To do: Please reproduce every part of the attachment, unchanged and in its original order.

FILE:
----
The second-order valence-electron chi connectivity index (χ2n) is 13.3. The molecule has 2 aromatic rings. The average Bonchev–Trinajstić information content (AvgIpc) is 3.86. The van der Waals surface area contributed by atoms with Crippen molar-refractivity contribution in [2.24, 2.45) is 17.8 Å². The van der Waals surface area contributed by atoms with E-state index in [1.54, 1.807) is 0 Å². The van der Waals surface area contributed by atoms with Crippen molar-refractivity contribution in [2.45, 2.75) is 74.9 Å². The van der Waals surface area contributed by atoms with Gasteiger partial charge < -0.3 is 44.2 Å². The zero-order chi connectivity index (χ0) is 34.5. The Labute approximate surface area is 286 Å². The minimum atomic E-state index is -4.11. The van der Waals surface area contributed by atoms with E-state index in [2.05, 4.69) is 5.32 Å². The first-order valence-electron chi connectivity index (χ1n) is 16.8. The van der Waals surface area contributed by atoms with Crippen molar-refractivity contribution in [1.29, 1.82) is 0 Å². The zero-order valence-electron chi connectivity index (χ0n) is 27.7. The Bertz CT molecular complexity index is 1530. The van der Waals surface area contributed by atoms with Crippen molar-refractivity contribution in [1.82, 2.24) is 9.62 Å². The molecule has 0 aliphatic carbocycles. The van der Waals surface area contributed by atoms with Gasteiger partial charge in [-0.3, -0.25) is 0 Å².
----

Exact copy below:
The second-order valence-electron chi connectivity index (χ2n) is 13.3. The molecule has 2 aromatic rings. The average Bonchev–Trinajstić information content (AvgIpc) is 3.86. The van der Waals surface area contributed by atoms with Crippen molar-refractivity contribution in [2.24, 2.45) is 17.8 Å². The van der Waals surface area contributed by atoms with E-state index in [1.54, 1.807) is 0 Å². The van der Waals surface area contributed by atoms with Crippen molar-refractivity contribution in [2.45, 2.75) is 74.9 Å². The van der Waals surface area contributed by atoms with Gasteiger partial charge < -0.3 is 44.2 Å². The zero-order chi connectivity index (χ0) is 34.5. The Labute approximate surface area is 286 Å². The minimum atomic E-state index is -4.11. The van der Waals surface area contributed by atoms with E-state index in [2.05, 4.69) is 5.32 Å². The first-order valence-electron chi connectivity index (χ1n) is 16.8. The van der Waals surface area contributed by atoms with Crippen molar-refractivity contribution in [1.29, 1.82) is 0 Å². The zero-order valence-electron chi connectivity index (χ0n) is 27.7. The Bertz CT molecular complexity index is 1530. The van der Waals surface area contributed by atoms with Crippen molar-refractivity contribution in [1.82, 2.24) is 9.62 Å². The molecule has 0 aliphatic carbocycles. The van der Waals surface area contributed by atoms with Gasteiger partial charge in [-0.3, -0.25) is 0 Å².